We are following a similar approach to Lafora with IVDD but uptake of our screening programme has been slower than we would have hoped for. Many breeders do not understand how a risk-based programme works; it’s not as clear-cut as results from DNA testing which we had for Lafora Disease. IVDD screening is now an ABS Recommendation and the KC and Dachshund Health UK are each offering £100 subsidies to encourage adoption by breeders. IVDD is a complex, multifactorial condition, so our preventative work includes education on lifestyle factors such as exercise, obesity and neutering. We have a dedicated IVDD website (www.dachshund-ivdd.uk) and have an owner support group on Facebook. We are also supporting an important research project at Cambridge Vet School looking at conservative (non-surgical) treatment of severe IVDD cases (Grades 4 & 5). Early results suggest conservative management can be a viable alternative to surgery, with many dogs recovering almost completely after 12 weeks.

Our analysis of IVDD data from 3 surveys shows encouraging (statistically significant) signs that IVDD prevalence is reducing. We still have a long way to go, though.

There are 4 elements of a breed-specific health strategy that we adopt:

  • Leadership – setting the direction and creating the environment for improvement
  • Planning – collecting, analysing and reporting data and evidence to prioritise our work
  • Engagement – communicating with breeders, buyers, owners, vets and other groups who can help us
  • Improvement – implementing actions to drive improvement, such as screening programmes

Our achievements in reducing the incidence of Lafora Disease and IVDD is a good demonstration of how we have applied these 4 elements. We’re not the only breed making progress and the annual International Canine Health Award for Breed Health Coordinator of the Year demonstrates the energy and passion being expended across numerous breeds.

In conclusion, if Breed Club communities focus on what really matters for the future viability of their breed, we can actually make quantifiable progress. Sadly, an awful lot of energy gets wasted on peripheral issues that really are of little significance to either the dogs or their owners. I’ll end with one of my favourite quotations from Chris Hadfield, Astronaut:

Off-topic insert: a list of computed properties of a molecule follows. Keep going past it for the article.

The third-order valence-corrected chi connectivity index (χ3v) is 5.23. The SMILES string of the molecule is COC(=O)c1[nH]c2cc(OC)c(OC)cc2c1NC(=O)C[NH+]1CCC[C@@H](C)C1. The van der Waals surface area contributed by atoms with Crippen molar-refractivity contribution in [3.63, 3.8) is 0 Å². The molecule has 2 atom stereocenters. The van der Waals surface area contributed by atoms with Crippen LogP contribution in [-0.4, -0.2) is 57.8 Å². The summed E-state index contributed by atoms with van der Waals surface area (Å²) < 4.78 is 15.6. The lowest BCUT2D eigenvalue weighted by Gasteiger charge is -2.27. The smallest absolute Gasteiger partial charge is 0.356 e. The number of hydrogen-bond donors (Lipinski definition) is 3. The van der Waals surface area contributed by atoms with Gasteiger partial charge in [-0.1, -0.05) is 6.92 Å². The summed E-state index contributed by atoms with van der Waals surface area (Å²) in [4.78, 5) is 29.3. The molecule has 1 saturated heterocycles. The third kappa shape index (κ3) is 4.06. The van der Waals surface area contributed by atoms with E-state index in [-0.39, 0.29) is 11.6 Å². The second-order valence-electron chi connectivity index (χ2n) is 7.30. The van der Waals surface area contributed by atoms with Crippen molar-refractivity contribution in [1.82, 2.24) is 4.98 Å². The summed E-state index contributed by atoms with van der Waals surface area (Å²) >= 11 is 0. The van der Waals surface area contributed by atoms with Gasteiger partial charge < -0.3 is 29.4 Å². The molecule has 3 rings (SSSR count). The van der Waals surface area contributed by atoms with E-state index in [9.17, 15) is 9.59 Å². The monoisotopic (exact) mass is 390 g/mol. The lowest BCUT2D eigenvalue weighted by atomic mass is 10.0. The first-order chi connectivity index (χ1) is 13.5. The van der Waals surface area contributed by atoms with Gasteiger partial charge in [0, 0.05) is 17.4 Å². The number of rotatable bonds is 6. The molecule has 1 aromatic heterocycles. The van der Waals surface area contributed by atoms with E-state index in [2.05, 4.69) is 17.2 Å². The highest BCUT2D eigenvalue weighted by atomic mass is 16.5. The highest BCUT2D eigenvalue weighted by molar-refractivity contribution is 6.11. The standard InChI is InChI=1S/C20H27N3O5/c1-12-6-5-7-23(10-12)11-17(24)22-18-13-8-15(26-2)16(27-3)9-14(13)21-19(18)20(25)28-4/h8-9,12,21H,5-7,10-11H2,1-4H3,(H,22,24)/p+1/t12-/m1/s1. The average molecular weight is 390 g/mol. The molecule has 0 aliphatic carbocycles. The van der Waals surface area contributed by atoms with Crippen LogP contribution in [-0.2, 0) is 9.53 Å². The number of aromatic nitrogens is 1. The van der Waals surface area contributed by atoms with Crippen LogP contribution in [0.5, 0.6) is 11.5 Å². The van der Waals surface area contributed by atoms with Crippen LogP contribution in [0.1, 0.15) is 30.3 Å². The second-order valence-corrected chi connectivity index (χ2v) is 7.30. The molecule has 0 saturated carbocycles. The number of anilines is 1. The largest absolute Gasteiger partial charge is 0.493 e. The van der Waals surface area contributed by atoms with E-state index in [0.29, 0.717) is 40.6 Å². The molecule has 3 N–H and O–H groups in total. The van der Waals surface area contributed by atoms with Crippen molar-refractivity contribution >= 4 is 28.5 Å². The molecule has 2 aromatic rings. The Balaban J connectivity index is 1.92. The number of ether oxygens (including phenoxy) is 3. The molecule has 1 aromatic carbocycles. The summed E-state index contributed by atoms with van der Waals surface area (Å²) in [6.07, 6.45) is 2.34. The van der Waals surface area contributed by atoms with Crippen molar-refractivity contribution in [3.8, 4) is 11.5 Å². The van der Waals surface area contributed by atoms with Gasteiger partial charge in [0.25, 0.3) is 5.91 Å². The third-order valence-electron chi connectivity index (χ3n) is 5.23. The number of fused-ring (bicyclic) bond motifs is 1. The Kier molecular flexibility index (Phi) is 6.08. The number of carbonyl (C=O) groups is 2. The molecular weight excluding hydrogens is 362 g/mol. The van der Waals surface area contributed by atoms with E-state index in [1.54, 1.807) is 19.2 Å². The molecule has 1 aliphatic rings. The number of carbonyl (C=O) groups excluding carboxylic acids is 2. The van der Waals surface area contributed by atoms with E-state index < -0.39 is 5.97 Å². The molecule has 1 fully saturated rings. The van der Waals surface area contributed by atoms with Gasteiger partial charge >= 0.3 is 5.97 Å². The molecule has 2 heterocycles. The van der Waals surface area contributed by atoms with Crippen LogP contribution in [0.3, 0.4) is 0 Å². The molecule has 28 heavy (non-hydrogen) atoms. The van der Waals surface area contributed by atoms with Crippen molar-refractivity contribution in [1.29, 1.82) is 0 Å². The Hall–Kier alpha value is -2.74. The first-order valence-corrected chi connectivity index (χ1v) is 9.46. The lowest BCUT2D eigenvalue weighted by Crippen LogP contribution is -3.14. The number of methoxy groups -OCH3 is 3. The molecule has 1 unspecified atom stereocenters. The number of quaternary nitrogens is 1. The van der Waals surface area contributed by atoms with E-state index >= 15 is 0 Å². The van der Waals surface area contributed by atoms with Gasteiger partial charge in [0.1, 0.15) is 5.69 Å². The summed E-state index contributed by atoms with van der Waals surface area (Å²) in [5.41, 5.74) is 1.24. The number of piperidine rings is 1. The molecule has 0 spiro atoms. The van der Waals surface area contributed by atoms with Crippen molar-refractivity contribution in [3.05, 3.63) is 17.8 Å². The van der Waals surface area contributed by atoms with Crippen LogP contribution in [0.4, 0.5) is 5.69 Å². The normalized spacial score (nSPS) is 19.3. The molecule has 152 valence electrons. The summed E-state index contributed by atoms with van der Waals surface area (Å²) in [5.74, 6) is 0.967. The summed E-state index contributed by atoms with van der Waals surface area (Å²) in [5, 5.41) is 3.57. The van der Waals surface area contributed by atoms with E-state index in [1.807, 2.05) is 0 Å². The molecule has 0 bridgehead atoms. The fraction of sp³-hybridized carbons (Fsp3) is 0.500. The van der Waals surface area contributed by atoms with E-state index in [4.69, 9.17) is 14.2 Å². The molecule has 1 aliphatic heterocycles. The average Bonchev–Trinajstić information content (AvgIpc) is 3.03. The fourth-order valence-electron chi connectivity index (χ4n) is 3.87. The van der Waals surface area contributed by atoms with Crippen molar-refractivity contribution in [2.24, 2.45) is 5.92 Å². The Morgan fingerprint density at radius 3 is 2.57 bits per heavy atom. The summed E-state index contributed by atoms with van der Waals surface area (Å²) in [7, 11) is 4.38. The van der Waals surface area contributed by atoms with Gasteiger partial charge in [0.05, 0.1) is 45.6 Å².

You can’t change the bricks, and together, you still have to build a wall.

Ian J Seath ian@sunsong.co.uk 

COMPRAM: A model for collaboration

In October, I attended a webinar run by the Operational Research Society of which I am a member which I thought had some relevance to problems we are trying to solve in the world of pedigree dogs. The speaker was Professor Dorien De Tombe from the Netherlands who has developed a methodology for solving complex societal problems. Examples of complex societal problems include climate change, terrorism, urban planning, poverty. Healthcare issues such as obesity, malaria and SARS-COV2 are also included.

These are real-life problems with a high degree of complexity and with many different individuals, groups and organisations involved; often with conflicting agendas and where emotions can run high. One of the key points is that they are interdisciplinary problems and cannot, therefore, be solved by one particular set of experts or narrow interest groups that have their own “simple solution” in mind.

De Tombe’s COMPRAM model for dealing with these types of problems was endorsed by the OECD in 2006 when they advised governments to adopt the approach to handle problems that threaten global safety. Hindsight is a wonderful thing, of course, and she pointed out that most governments failed to act in an appropriate way to deal with the complexity of SARS-COV2. The result, unsurprisingly, is a whole series of unanticipated and undesirable consequences (a topic I have written about before).

You don’t have to look very far into the world of pedigree dogs to see that we too face a number of complex societal problems. Animal welfare, puppy farming and cruelty are obvious examples where “simple solutions” such as yet more legislation have consistently failed to make much of an impact. Similarly, the health of pedigree dogs including inherited diseases, genetic diversity and exaggerated conformation are also clearly complex. We can add into the mix some of the more current discussions about what should or should not be registered by the Kennel Club and we have a series of interconnected issues with widely diverging views on what “the solution” is.

Knowledge, power and emotions

De Tombe has been developing methodologies and tools for handling these sorts of complex problems since 1994. In fact, she avoids using the term “solving” and prefers to say “changing” because a solved problem for one person or group is often the start of a problem for other individuals or groups. All these problems have 3 main elements: knowledge, power and emotions

We know there are problems with pedigree dogs; lots of data has been collected and analysed and there is ongoing research to develop our knowledge further. Different individuals and groups have “power” and often also their own definitions of both the problem and a desired solution or end goal. We have seen that these complex problems result in high emotions; you only have to read the social media posts of dog owners, breeders, vets and campaigners to see this.

The process for handling these problems can be broken into 2 phases. In the first phase, the problem is defined. In the second phase, the problem is changed (solved). All too often, people who are emotionally invested in the problem leap straight to phase 2 and present their preferred menu of (what they believe are) solutions.

Problem definition is critical